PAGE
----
A venture to this state park is on the must-do list for many, the park being the only spot in North America where you can dig for diamonds and other gemstones and keep your finds.
In January 1926, a movie theater owner, county fair organizer and Missouri Pacific Railroad surgeon named Henry Harlin Smith hosted a fiddle contest in Calico Rock. By all accounts one of the most resourceful residents of Izard County, Smith attracted musicians from all the surrounding cities, and out of the winners he assembled a band, which he called Dr. Smith's Champion Hoss Hair Pullers. They performed locally and earned a spot on KTHS, a radio station out of Hot Springs, where they made such an impression that they were promptly invited back. "It is indeed gratifying," Smith said over the air, "to know our program has made so many minds and hearts drift back to the earlier days when all was well, when all the 'hoss hair pullers' of old were in due form and all parties concerned were in a receptive mood for tipping of the fantastic toe."
Ralph Peer, the talent scout and record producer who supervised the seminal "Bristol Sessions," which marked the earliest recordings of Jimmie Rodgers and the Carter Family, took an interest in Smith's group, and in September 1928 he summoned them to Memphis on behalf of his label, Victor. Of the songs they recorded that day at the Memphis Auditorium, one dated back to 1904, "Just Give Me the Leavings," by James Weldon Johnson and Bob Cole. Wryly funny but not especially light-hearted, it's a kind of cynical nursery rhyme, a joke about what comes after despair. "I never had exactly what I'd like to have in life," it begins, "although I've had my share of troubles, sorrows and of strife."
Over 80 years later, the record has re-emerged along with 25 other old-time string band workouts and hillbilly country anthems on the compilation "Corn Dodgers and Hoss Hair Pullers: Arkansas at 78 RPM," released in September by the Atlanta-based reissue label Dust-to-Digital. Here, Smith's band rubs shoulders with other long-forgotten icons of the Natural State once pressed on shellac: Pope's Arkansas Mountaineers, Luke Hignight's Ozark Strutters, A.E. Ward and His Plow Boys and Reaves White County Ramblers. There are songs about cider and turnip greens, rewritten minstrel songs, songs with no discernible origin, "what, for want of a better term, is called country," as the Ozark folklorist W.K. McNeil once wrote.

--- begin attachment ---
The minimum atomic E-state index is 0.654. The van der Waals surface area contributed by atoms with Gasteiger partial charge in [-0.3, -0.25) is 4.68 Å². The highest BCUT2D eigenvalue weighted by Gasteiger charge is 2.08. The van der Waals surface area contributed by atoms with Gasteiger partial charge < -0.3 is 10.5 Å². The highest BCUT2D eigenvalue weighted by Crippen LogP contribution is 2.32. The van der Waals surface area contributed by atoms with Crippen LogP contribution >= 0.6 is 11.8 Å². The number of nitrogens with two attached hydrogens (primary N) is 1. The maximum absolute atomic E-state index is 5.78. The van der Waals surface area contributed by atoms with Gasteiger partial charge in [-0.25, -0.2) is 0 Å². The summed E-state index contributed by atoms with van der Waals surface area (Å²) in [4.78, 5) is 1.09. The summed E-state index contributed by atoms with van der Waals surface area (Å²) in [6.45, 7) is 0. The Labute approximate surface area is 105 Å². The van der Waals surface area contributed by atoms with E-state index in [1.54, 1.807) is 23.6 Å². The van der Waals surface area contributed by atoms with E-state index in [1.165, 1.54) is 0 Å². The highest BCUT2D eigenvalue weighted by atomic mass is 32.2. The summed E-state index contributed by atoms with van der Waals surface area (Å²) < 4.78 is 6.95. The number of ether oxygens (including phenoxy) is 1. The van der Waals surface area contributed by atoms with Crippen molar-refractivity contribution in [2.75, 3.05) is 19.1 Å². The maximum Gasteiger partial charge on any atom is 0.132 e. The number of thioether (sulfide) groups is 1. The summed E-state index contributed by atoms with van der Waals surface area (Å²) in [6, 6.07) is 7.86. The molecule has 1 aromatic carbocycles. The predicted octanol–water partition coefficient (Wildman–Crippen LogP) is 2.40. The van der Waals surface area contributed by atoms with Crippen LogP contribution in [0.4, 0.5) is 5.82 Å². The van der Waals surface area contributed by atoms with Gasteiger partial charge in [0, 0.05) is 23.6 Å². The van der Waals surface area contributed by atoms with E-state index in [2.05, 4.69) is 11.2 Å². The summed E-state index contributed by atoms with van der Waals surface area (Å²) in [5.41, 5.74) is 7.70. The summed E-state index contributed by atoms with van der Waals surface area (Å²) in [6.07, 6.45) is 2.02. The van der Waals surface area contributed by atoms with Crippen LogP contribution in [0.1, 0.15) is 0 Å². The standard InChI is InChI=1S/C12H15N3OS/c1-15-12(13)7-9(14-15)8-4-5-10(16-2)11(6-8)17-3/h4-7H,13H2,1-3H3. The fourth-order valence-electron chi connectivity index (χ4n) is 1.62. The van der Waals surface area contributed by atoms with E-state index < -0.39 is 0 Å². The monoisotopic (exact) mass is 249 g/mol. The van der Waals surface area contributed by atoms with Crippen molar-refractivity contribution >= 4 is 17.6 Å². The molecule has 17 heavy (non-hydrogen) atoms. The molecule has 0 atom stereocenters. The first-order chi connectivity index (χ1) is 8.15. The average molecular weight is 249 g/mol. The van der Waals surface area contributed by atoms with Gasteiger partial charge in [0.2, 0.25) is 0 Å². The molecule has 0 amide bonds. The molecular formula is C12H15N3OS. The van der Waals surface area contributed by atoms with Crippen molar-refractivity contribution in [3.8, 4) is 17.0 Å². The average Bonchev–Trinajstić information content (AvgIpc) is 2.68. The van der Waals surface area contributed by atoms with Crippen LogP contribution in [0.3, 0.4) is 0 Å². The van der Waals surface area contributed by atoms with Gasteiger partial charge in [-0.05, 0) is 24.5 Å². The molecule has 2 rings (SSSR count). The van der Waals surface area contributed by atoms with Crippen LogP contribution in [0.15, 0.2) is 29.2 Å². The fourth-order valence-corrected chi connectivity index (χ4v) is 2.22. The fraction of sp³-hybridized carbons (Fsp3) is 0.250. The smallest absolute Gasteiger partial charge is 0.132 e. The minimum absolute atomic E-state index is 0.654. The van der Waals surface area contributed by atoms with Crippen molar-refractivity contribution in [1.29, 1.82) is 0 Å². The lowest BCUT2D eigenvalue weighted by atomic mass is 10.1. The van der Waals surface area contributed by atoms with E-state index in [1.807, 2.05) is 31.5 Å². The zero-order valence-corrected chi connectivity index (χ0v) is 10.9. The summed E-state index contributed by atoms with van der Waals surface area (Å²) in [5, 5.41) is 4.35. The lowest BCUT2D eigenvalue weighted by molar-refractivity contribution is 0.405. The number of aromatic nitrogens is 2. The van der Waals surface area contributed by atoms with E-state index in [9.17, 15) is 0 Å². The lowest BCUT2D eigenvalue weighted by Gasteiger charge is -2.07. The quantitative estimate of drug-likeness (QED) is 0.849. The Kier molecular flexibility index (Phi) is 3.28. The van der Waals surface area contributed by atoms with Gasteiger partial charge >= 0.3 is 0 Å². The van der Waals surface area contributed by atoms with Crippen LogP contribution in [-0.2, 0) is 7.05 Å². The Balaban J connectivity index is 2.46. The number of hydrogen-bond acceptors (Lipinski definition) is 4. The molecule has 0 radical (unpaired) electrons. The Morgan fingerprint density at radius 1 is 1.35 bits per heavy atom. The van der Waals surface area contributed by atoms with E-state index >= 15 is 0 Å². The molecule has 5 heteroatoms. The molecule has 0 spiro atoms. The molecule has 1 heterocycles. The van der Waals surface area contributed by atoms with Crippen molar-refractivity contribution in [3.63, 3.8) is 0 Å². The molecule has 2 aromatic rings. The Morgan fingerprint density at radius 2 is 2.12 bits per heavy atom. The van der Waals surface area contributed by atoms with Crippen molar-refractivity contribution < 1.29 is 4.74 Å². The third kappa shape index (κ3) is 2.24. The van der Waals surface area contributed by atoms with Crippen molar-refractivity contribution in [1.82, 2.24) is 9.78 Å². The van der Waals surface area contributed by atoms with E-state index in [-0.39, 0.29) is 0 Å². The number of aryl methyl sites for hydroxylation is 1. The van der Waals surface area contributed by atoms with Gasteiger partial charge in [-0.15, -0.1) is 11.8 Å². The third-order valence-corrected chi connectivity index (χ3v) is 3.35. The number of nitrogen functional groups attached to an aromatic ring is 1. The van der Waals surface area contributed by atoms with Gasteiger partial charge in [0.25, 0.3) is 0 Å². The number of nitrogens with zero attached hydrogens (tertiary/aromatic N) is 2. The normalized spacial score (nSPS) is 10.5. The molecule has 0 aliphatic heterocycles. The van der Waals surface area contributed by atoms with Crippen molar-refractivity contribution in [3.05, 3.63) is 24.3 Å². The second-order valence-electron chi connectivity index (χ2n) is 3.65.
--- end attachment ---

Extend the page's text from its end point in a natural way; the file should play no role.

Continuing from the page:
Dust-to-Digital, a family operation founded and managed by Lance and April Ledbetter, first emerged in 2003 with the six-disc collection "Goodbye, Babylon," which, as the New Yorker has noted, "many describe as the greatest gospel compilation ever made." Each box included a strand of raw cotton. Since then the label has won Grammys and been endorsed by the likes of Bob Dylan and Neil Young. It has released field recordings from Florida, Yemen and Greece, anthologies of sacred harp and string bass, and overviews of the careers of the guitarist John Fahey and the Atlanta Baptist minister Rev. Johnny L. "Hurricane" Jones.
"Corn Dodgers and Hoss Hair Pullers" was produced as the companion volume and sonic counterpart to another new Dust-to-Digital release, the photo book "Making Pictures: Three for a Dime," assembled by the photographer and Hendrix College professor Maxine Payne. Payne was given the plates reproduced in the book — small, refrigerator magnet-sized portraits of anonymous Arkansans in the 1930s — by a friend related to the Massengill family, who became amateur photographers to support themselves during the Great Depression. Like the protean country songs on the compilation, which only survived thanks to the blind and desperately profit-minded record companies of the era, the photographs are the remnants of a commercial endeavor, a business developed by entrepreneurs so poor they took to "sleeping in their workplace," Payne writes in the introduction, "with pungent photo chemicals and no bathroom."
The book includes remembrances and diary entries by the Massengills themselves, which are alternately fascinating and prosaic, or both ("June 12, 1939: Gee but it is hot today. We got a new freezer and made some pineapple ice cream and it made us sick."). Arranged in order of the portrait subjects' ages, from toddlers wearing sailor's outfits or clutching chickens to the elderly, with their severe looking expressions and oddly fitting hats, the photographs are as startling for their material strangeness — the haunting exposure effects and grotesque colorations, which were hand-painted and cost a nickel extra — as they are for their banal familiarity. Taken together, the compilation and the book provide a dense and multidimensional glimpse into a vanished Arkansan everyday, a rural culture rarely ever memorialized.
One of the project's greatest virtues is its balance between object and context. Tony Russell's liner notes are spare, sometimes beautiful profiles of musicians who made the slightest possible imprint on the historical record before disappearing back into the hills. "We were all just about broke when we got there and times were hard back then," Russell quotes one of them, Wisner Ward, as saying. "You took what they gave you and left."
Dr. Smith died in 1931, a few years after the session, and "lacking his organizing hand," Russell writes, "the Hoss Hair Pullers retired to everyday life." To listen to the compilation, though, is to re-summon his enthusiasm, to give him and his band their due. "So everybody come to the Arkansas Ozarks," he went on to say that day on KTHS. "Meet these men of the Missouri Pacific and natives, and you will then say, 'Yes, indeed, you have the most wonderful country in the world.' "